Thursday, April 7, 2011

Small victory, but is it enough?

PETA finally replied to my emails,

"Dear Ms. ------,

Thank you for contacting PETA about your objections to our contest offering a free vasectomy. We are sorry to have offended you, and we have removed the phrase “in honor of” National Infertility Awareness Week from our website. We understand that this was not a wise choice of words.

Our goal was to focus attention on the tragic suffering and death of homeless dogs and cats. Since the best way to prevent animal companions from having unwanted litters is to spay and neuter them, a kind PETA member offered to cover the cost of a vasectomy for one compassionate man who wants to get himself “snipped” just like his furry friend. Having one’s own child may be a compelling urge for some, but nobody should condemn those who choose to avoid causing pregnancy or any organization that provides them with a means to do so. Many who choose to have a vasectomy consider it a moral conundrum for some of us to be spending thousands of dollars trying to reproduce ourselves when there are homeless children, including some with disabilities, who want for homes, and when the environment is being ravaged as human population increases.

PETA works very hard to prevent the births of puppies and kittens who will end up abandoned in animal shelters or struggling to survive on the streets. Breeding, both purposeful and accidental, is responsible for the euthanasia of millions of these loving companions each year. Sterilization is both the easiest and the most effective means available of ensuring animals’ happiness and safety. Male animals who have been neutered are far less likely to roam far from home or fight. Neutering greatly diminishes and possibly eliminates reproductive urges (which are not the same in dogs as they are in humans). In addition, these animals will never get testicular cancer and run less risk of contracting prostate disease. Female animals who have been spayed avoid the trauma of giving birth and will no longer go into heat.

Consider the fate of the millions of unwanted animals whose parents were never spayed and neutered. Born into a hostile world, they are caged among strangers at animal shelters or, worse, abandoned on the sides of roads. They are run over by cars and attacked by other animals. They are infected with painful, contagious, and deadly diseases. Those unlucky enough to run into cruel humans are often drowned, beaten with baseball bats, suffocated in plastic bags, stabbed, shot, starved, set on fire, used as bait, and tortured in countless other ways. And the saddest tragedy of all is that before they meet some gruesome death, they reproduce, and the cycle of animal suffering continues.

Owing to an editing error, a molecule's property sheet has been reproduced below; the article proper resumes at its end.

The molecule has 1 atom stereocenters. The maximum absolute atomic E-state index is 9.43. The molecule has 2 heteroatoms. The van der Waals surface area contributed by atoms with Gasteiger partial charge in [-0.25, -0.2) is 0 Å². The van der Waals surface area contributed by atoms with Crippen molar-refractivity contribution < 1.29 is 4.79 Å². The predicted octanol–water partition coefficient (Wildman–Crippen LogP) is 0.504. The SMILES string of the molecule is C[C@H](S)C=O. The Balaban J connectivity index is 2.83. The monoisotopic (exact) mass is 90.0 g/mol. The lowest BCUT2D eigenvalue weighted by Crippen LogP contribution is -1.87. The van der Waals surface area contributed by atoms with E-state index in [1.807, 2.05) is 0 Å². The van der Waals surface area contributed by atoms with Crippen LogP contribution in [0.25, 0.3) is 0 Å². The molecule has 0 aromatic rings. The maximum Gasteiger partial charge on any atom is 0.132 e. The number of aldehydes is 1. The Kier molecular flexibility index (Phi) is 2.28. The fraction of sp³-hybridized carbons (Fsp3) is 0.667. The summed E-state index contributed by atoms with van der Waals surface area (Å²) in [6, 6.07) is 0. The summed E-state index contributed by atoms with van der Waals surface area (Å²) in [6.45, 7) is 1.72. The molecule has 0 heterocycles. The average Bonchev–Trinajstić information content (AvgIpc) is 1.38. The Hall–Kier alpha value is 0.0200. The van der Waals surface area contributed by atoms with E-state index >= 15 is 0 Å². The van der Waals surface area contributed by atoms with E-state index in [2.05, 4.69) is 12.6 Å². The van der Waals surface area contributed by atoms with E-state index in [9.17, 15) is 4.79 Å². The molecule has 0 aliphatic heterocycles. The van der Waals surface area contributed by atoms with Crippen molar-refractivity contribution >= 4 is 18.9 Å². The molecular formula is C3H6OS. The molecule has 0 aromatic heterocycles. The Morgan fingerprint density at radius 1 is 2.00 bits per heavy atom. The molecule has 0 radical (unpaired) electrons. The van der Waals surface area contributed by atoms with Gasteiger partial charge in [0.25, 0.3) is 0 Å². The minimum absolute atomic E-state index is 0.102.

A national organization, SPAY/USA, helps guardians of animal companions who need assistance with the cost of spaying and neutering. You can contact SPAY/USA at the following website and toll-free number:

SPAY/USA
http://www.spayusa.org/
1-800-248-SPAY (7729)

To learn more about issues that affect animal companions, please visit http://www.PETA.org/issues/companion-animals/default.aspx. To make a donation in support of PETA’s campaigns to stop the animal overpopulation crisis, please go to http://www.PETA.org/donate.

Thank you again for contacting us and for the opportunity to share our thoughts.

Sincerely,

The PETA Staff"

So, I replied:

Dear Sir or Madam-

I'm not satisfied with this non-apology. First of all, I never condemned a person for choosing not to have children, I completely respect that choice. In turn, I would appreciate people to respect my own family building desire. My ISSUE is with the inappropriate reference to NIAW and the mockery of millions of infertility suffered nationwide.

Not to mention, talking about the moral conundrum about fertility treatments and insinuating that we should be "saving" children... is out of line. I already emailed about the complexities of adoption, which your organization fails to recognize, and this response further enforces that you have chosen ignorance over education.

Taking down "in honor of" is a step, but leaving the reference up is completely crass and belligerent. Specifically mentioning NIAW and pointing out how you're holding this during that week, is inappropriate. I will not be content until this is taken down.

-Mrs. ------

5 comments:

Stinky said...

agree. good response (by you)

Cyn said...

not enough! they brush off the entire purpose of what we are trying to say and then go on for paragraph upon paragraph to talk about the poor puppies and kitties. we know what your organization does PETA you dont need to tell us about the poor animals. also -- everytime i have been at a shelter the kittens are snatched up within days if not hours of them being put up for adoption. i am all for pet owners being responsible for any litters their pets may have, or for having their pets fixed but that has NOTHING to do with our choice to have children. and for them to say we need to just "save" children already in the world does not sit well with me. id like to know how many PETA members and staff have children NOT through adoption.

thank you for writing them!
your response was excellent!

starfishkittydreams said...

Thank you for pushing back at PETA. That is a terrible and insensitive campaign. It seems only hurtful and cruel to time such a campaign during National Infertility Awareness Week. I am all about treating animals ethically, but this goes too far.

Kristin said...

Preach on sister!

Sarah S said...

PETA Is a bunch of LIARS!! As of 1 p.m. today the term in Honor of Infertility Week is still on their blog and website!!!!!